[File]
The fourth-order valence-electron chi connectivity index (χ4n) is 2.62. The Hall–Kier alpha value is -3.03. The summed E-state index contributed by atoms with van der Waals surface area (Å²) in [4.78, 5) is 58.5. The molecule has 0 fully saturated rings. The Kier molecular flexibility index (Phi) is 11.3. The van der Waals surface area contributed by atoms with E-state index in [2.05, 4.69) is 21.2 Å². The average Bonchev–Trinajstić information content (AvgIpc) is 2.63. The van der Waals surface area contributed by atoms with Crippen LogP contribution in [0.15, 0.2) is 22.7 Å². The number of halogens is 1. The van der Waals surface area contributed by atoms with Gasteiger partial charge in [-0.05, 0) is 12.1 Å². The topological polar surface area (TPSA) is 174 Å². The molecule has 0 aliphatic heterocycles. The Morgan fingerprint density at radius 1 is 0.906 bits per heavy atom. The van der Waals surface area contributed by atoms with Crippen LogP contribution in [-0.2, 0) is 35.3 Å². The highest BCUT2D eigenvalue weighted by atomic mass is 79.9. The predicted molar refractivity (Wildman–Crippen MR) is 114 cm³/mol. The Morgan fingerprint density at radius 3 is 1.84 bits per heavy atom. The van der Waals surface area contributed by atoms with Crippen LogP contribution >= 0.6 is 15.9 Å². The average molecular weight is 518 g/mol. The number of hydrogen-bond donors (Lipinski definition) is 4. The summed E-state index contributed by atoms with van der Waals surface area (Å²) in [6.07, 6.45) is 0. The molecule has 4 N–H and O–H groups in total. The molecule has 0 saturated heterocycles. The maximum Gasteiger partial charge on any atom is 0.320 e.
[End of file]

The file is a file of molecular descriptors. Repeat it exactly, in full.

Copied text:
The fourth-order valence-electron chi connectivity index (χ4n) is 2.62. The Hall–Kier alpha value is -3.03. The summed E-state index contributed by atoms with van der Waals surface area (Å²) in [4.78, 5) is 58.5. The molecule has 0 fully saturated rings. The Kier molecular flexibility index (Phi) is 11.3. The van der Waals surface area contributed by atoms with E-state index in [2.05, 4.69) is 21.2 Å². The average Bonchev–Trinajstić information content (AvgIpc) is 2.63. The van der Waals surface area contributed by atoms with Crippen LogP contribution in [0.15, 0.2) is 22.7 Å². The number of halogens is 1. The van der Waals surface area contributed by atoms with Gasteiger partial charge in [-0.05, 0) is 12.1 Å². The topological polar surface area (TPSA) is 174 Å². The molecule has 0 aliphatic heterocycles. The Morgan fingerprint density at radius 1 is 0.906 bits per heavy atom. The van der Waals surface area contributed by atoms with Crippen LogP contribution in [-0.2, 0) is 35.3 Å². The highest BCUT2D eigenvalue weighted by atomic mass is 79.9. The predicted molar refractivity (Wildman–Crippen MR) is 114 cm³/mol. The Morgan fingerprint density at radius 3 is 1.84 bits per heavy atom. The van der Waals surface area contributed by atoms with Crippen LogP contribution >= 0.6 is 15.9 Å². The average molecular weight is 518 g/mol. The number of hydrogen-bond donors (Lipinski definition) is 4. The summed E-state index contributed by atoms with van der Waals surface area (Å²) in [6.07, 6.45) is 0. The molecule has 4 N–H and O–H groups in total. The molecule has 0 saturated heterocycles. The maximum Gasteiger partial charge on any atom is 0.320 e.